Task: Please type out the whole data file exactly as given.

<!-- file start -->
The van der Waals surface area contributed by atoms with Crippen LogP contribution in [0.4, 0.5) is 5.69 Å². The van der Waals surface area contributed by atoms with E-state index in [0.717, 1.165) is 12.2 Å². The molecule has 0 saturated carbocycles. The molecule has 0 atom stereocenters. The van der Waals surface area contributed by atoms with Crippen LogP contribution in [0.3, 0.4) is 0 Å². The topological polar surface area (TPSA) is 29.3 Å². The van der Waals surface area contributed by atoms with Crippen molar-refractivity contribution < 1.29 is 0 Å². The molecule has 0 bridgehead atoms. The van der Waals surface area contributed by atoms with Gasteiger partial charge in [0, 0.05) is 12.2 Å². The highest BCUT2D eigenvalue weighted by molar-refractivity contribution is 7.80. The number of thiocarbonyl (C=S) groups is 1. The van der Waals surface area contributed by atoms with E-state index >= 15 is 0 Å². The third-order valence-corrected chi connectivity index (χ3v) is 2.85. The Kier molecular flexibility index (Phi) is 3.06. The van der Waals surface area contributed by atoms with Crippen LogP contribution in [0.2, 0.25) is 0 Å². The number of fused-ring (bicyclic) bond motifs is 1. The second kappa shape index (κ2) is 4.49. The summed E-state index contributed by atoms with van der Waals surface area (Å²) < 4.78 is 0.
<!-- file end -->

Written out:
The van der Waals surface area contributed by atoms with Crippen LogP contribution in [0.4, 0.5) is 5.69 Å². The van der Waals surface area contributed by atoms with E-state index in [0.717, 1.165) is 12.2 Å². The molecule has 0 saturated carbocycles. The molecule has 0 atom stereocenters. The van der Waals surface area contributed by atoms with Crippen LogP contribution in [0.3, 0.4) is 0 Å². The topological polar surface area (TPSA) is 29.3 Å². The van der Waals surface area contributed by atoms with Crippen molar-refractivity contribution < 1.29 is 0 Å². The molecule has 0 bridgehead atoms. The van der Waals surface area contributed by atoms with Gasteiger partial charge in [0, 0.05) is 12.2 Å². The highest BCUT2D eigenvalue weighted by molar-refractivity contribution is 7.80. The number of thiocarbonyl (C=S) groups is 1. The van der Waals surface area contributed by atoms with E-state index >= 15 is 0 Å². The third-order valence-corrected chi connectivity index (χ3v) is 2.85. The Kier molecular flexibility index (Phi) is 3.06. The van der Waals surface area contributed by atoms with Crippen LogP contribution in [0.2, 0.25) is 0 Å². The number of fused-ring (bicyclic) bond motifs is 1. The second kappa shape index (κ2) is 4.49. The summed E-state index contributed by atoms with van der Waals surface area (Å²) < 4.78 is 0.